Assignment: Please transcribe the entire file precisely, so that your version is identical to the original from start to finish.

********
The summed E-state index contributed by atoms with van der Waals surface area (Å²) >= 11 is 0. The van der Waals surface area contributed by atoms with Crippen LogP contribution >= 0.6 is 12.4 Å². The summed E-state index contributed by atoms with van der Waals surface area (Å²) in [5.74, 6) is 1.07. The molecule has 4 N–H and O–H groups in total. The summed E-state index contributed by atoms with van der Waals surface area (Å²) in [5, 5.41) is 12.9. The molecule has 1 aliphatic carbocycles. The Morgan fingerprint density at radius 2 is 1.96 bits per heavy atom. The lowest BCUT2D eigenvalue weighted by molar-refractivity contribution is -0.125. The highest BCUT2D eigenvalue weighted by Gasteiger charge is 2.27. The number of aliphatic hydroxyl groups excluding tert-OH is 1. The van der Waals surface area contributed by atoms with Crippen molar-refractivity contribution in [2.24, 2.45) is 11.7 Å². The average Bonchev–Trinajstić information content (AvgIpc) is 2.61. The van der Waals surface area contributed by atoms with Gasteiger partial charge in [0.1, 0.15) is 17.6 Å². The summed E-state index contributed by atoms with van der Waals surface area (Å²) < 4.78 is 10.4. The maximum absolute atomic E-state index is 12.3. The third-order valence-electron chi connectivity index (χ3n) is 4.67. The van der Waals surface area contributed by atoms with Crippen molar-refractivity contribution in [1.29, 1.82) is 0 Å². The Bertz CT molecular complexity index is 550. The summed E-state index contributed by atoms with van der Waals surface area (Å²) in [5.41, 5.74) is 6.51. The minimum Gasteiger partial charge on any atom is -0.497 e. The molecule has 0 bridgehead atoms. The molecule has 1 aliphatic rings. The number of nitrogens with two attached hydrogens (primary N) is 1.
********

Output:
The summed E-state index contributed by atoms with van der Waals surface area (Å²) >= 11 is 0. The van der Waals surface area contributed by atoms with Crippen LogP contribution >= 0.6 is 12.4 Å². The summed E-state index contributed by atoms with van der Waals surface area (Å²) in [5.74, 6) is 1.07. The molecule has 4 N–H and O–H groups in total. The summed E-state index contributed by atoms with van der Waals surface area (Å²) in [5, 5.41) is 12.9. The molecule has 1 aliphatic carbocycles. The Morgan fingerprint density at radius 2 is 1.96 bits per heavy atom. The lowest BCUT2D eigenvalue weighted by molar-refractivity contribution is -0.125. The highest BCUT2D eigenvalue weighted by Gasteiger charge is 2.27. The number of aliphatic hydroxyl groups excluding tert-OH is 1. The van der Waals surface area contributed by atoms with Crippen molar-refractivity contribution in [2.24, 2.45) is 11.7 Å². The average Bonchev–Trinajstić information content (AvgIpc) is 2.61. The van der Waals surface area contributed by atoms with Gasteiger partial charge in [0.1, 0.15) is 17.6 Å². The summed E-state index contributed by atoms with van der Waals surface area (Å²) < 4.78 is 10.4. The maximum absolute atomic E-state index is 12.3. The third-order valence-electron chi connectivity index (χ3n) is 4.67. The van der Waals surface area contributed by atoms with Crippen molar-refractivity contribution in [1.29, 1.82) is 0 Å². The Bertz CT molecular complexity index is 550. The summed E-state index contributed by atoms with van der Waals surface area (Å²) in [5.41, 5.74) is 6.51. The minimum Gasteiger partial charge on any atom is -0.497 e. The molecule has 0 bridgehead atoms. The molecule has 1 aliphatic rings. The number of nitrogens with two attached hydrogens (primary N) is 1.